Members of Parliament have congratulated the students and management of the All Nations University College (ANUC) in Koforidua for making the nation proud by sending Ghana’s first Space Satellite into orbit.

According to them, the releasing of Ghana’s first Space Satellite into orbit was no ordinary invention or breakthrough of regular unearthing by a group of individuals or an institution.

Mr George Mireku Duker, Member of Parliament (MP) for Tarkwa Nsuaem and Mr Ras Mubarak, MP for Kumbungu in two separate statements on the floor of the House commended the three students and management of the University for setting their vision high and making every effort to prove to the world what Ghana was capable of.

Three engineering students from the ANUC designed, built and lunched the satellite from the International Space Centre. The purpose for the lunch into orbit of Ghana first space satellite among other things is to collect data for the country’s Space and Science and Technology Sector.

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The Ghana Sat 1 also has low and high resolution camera on board capable of taking pictures of Ghana and providing data on happenings on Ghana’s coastal areas and the environment to the outside world.

Mr Duker also stated that space satellites automatically have emotional impact on the day to day activities and make life better by offering contemporary conveniences through broadcast education. Space satellites are simply artificial objects put into orbit.

He said Space satellites inform, educate, and entertain the human race through television, in-flight phone communication on airplanes, navigations, instant credit card automation, weather forecast on a global scale, land monitoring among others.

He said satellites were increasingly becoming important to the developing world and for a country like Ghana with populations separated by uneven landscape and different languages, the use of communication satellites to provide remote population access to education and to medical expertise that would otherwise not reach those in marginalised areas.

Mr Mubarak on his part called on the House not to just celebrate this success but add its voice to calls to help the ANUC and other institutions of higher learning that were exploring for new technology.

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He said the nation must be seen to be investing and spending more on research and development.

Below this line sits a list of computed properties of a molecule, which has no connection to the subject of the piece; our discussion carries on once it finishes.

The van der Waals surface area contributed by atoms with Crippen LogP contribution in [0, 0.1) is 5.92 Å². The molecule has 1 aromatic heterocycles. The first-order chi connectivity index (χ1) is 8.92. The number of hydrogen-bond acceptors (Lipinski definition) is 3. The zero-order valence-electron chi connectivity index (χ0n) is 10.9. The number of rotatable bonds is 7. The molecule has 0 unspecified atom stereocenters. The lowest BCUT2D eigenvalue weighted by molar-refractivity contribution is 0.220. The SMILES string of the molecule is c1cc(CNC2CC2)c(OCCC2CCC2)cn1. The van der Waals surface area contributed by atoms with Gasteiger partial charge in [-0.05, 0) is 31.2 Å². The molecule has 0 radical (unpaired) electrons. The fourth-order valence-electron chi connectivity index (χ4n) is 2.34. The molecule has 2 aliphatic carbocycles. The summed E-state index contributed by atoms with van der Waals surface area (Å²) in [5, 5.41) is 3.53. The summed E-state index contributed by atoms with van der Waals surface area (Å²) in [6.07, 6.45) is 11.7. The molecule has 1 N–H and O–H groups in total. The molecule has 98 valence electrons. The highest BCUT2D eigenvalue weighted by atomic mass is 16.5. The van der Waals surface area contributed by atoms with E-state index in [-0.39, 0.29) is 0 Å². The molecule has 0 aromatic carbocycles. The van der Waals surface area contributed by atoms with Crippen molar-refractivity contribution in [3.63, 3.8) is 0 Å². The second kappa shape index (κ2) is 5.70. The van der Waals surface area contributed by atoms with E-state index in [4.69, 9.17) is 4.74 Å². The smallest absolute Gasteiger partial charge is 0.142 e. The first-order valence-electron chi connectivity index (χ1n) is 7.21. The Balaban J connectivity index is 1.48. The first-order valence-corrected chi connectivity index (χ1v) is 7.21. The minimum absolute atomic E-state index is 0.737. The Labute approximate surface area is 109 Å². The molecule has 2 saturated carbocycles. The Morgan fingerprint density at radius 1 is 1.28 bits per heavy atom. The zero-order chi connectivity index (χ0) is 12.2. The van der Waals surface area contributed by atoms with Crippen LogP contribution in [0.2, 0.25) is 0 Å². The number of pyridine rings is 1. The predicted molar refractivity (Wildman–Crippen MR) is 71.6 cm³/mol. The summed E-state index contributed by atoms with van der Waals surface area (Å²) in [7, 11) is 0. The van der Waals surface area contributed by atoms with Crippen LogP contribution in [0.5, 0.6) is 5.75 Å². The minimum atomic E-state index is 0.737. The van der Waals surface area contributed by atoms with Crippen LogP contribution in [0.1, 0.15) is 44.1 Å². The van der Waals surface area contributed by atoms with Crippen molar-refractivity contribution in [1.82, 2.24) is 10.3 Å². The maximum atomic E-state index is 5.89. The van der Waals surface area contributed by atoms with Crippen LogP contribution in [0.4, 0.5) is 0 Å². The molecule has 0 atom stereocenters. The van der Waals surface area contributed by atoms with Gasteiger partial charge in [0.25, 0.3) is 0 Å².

He said data from the Ministry of Finance showed that less than five percent of the country’s GDP was spent on research and development, adding that would get the nation nowhere if the people were not interested in gaining from the advantages that come with advancement in technology.

Mr Mubarak also stated that the world was changing so fast and Ghana just could not afford to choose inaction as an option.

“We have to rise to the occasion and become competitive, if we can’t be the best in the world, Europe and Africa, let’s be number one in West Africa,” he added.

He said for the country to succeed in the years ahead depended on the people’s ability to work for it.

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He said not only did the country need to send more satellites into orbit, but to make its own advances in science and technology that would give the nation a front row position in the world of science and technology.

Mr Samuel George Nartey, MP Ningo-Prampram in his contribution, stated that Parliament should be giving policy direction and shaping in which institution would be the primary agent that would harnessed the information from the new satellite for national development.

He said the Ghana Sat 1 can help the Ghana Navy in the fight against the menace of light fishing and pair-trawling which was affecting local Ghanaian fishermen.

Mr Frank Annor-Dompreh, MP for Nsawam-Adoagyiri called for the setting up of National Research Fund to support such laudable initiatives in the country.

He said the nation also have to guide research institutions in the country by giving them certain deliverables that were relevant to government development effort.

GNA